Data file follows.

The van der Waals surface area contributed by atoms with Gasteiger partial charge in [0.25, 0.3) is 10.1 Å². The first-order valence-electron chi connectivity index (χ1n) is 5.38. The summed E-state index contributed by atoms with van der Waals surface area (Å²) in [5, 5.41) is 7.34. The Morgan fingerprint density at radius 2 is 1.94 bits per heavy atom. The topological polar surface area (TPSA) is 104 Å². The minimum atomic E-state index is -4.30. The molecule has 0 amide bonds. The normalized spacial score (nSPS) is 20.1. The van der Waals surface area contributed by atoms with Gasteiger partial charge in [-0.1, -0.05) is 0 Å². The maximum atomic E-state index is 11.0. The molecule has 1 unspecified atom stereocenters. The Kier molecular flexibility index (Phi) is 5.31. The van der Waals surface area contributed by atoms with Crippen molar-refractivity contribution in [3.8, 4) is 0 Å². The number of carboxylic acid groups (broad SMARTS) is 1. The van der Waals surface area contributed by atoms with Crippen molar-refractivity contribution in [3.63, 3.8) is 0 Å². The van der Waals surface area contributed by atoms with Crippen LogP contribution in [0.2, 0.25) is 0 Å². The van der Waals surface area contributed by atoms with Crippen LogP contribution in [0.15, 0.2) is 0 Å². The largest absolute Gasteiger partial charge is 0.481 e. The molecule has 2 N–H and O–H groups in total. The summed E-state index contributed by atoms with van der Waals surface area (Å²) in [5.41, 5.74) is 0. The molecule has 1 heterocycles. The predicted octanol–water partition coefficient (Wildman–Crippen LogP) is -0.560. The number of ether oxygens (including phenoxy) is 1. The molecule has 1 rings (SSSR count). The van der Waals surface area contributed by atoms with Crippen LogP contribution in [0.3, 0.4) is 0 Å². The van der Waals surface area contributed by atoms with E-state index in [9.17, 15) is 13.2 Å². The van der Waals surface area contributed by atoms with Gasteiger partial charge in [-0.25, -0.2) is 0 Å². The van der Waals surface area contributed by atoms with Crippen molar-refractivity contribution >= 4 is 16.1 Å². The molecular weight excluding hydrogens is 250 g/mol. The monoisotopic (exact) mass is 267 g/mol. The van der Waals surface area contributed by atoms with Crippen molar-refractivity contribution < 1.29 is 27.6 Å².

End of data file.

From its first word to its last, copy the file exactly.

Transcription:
The van der Waals surface area contributed by atoms with Gasteiger partial charge in [0.25, 0.3) is 10.1 Å². The first-order valence-electron chi connectivity index (χ1n) is 5.38. The summed E-state index contributed by atoms with van der Waals surface area (Å²) in [5, 5.41) is 7.34. The Morgan fingerprint density at radius 2 is 1.94 bits per heavy atom. The topological polar surface area (TPSA) is 104 Å². The minimum atomic E-state index is -4.30. The molecule has 0 amide bonds. The normalized spacial score (nSPS) is 20.1. The van der Waals surface area contributed by atoms with Gasteiger partial charge in [-0.1, -0.05) is 0 Å². The maximum atomic E-state index is 11.0. The molecule has 1 unspecified atom stereocenters. The Kier molecular flexibility index (Phi) is 5.31. The van der Waals surface area contributed by atoms with Crippen molar-refractivity contribution in [3.8, 4) is 0 Å². The number of carboxylic acid groups (broad SMARTS) is 1. The van der Waals surface area contributed by atoms with Crippen molar-refractivity contribution in [3.63, 3.8) is 0 Å². The van der Waals surface area contributed by atoms with Crippen LogP contribution in [0.2, 0.25) is 0 Å². The van der Waals surface area contributed by atoms with Crippen LogP contribution in [0.15, 0.2) is 0 Å². The largest absolute Gasteiger partial charge is 0.481 e. The molecule has 2 N–H and O–H groups in total. The summed E-state index contributed by atoms with van der Waals surface area (Å²) in [5.41, 5.74) is 0. The molecule has 1 heterocycles. The predicted octanol–water partition coefficient (Wildman–Crippen LogP) is -0.560. The number of ether oxygens (including phenoxy) is 1. The molecule has 1 rings (SSSR count). The van der Waals surface area contributed by atoms with Crippen LogP contribution in [0.3, 0.4) is 0 Å². The van der Waals surface area contributed by atoms with E-state index in [9.17, 15) is 13.2 Å². The van der Waals surface area contributed by atoms with Gasteiger partial charge in [-0.25, -0.2) is 0 Å². The van der Waals surface area contributed by atoms with Crippen molar-refractivity contribution >= 4 is 16.1 Å². The molecular weight excluding hydrogens is 250 g/mol. The monoisotopic (exact) mass is 267 g/mol. The van der Waals surface area contributed by atoms with Crippen molar-refractivity contribution < 1.29 is 27.6 Å².